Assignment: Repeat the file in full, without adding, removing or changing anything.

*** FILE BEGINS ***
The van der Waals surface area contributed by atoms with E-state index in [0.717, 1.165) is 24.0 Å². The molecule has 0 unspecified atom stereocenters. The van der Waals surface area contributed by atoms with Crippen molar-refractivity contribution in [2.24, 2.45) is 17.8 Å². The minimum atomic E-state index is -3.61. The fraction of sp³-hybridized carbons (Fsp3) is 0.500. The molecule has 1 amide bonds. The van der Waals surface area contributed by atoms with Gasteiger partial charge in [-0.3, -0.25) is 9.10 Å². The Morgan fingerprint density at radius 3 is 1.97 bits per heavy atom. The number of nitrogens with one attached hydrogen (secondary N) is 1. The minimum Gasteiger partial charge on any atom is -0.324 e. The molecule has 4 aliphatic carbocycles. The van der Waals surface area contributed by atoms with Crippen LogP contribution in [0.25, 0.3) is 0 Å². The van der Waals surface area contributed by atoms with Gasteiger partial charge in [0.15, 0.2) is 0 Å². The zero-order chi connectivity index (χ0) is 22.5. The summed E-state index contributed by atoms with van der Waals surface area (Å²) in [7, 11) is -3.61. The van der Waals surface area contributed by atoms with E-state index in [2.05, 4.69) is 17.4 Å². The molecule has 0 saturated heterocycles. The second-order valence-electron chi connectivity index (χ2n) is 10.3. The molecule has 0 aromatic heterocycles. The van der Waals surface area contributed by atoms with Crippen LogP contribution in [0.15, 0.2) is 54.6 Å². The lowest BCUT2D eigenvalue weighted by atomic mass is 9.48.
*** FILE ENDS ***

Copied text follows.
The van der Waals surface area contributed by atoms with E-state index in [0.717, 1.165) is 24.0 Å². The molecule has 0 unspecified atom stereocenters. The van der Waals surface area contributed by atoms with Crippen molar-refractivity contribution in [2.24, 2.45) is 17.8 Å². The minimum atomic E-state index is -3.61. The fraction of sp³-hybridized carbons (Fsp3) is 0.500. The molecule has 1 amide bonds. The van der Waals surface area contributed by atoms with Gasteiger partial charge in [-0.3, -0.25) is 9.10 Å². The Morgan fingerprint density at radius 3 is 1.97 bits per heavy atom. The number of nitrogens with one attached hydrogen (secondary N) is 1. The minimum Gasteiger partial charge on any atom is -0.324 e. The molecule has 4 aliphatic carbocycles. The van der Waals surface area contributed by atoms with Crippen LogP contribution in [0.25, 0.3) is 0 Å². The van der Waals surface area contributed by atoms with Gasteiger partial charge in [0.15, 0.2) is 0 Å². The zero-order chi connectivity index (χ0) is 22.5. The summed E-state index contributed by atoms with van der Waals surface area (Å²) in [7, 11) is -3.61. The van der Waals surface area contributed by atoms with E-state index in [2.05, 4.69) is 17.4 Å². The molecule has 0 saturated heterocycles. The second-order valence-electron chi connectivity index (χ2n) is 10.3. The molecule has 0 aromatic heterocycles. The van der Waals surface area contributed by atoms with Crippen LogP contribution in [0.15, 0.2) is 54.6 Å². The lowest BCUT2D eigenvalue weighted by atomic mass is 9.48.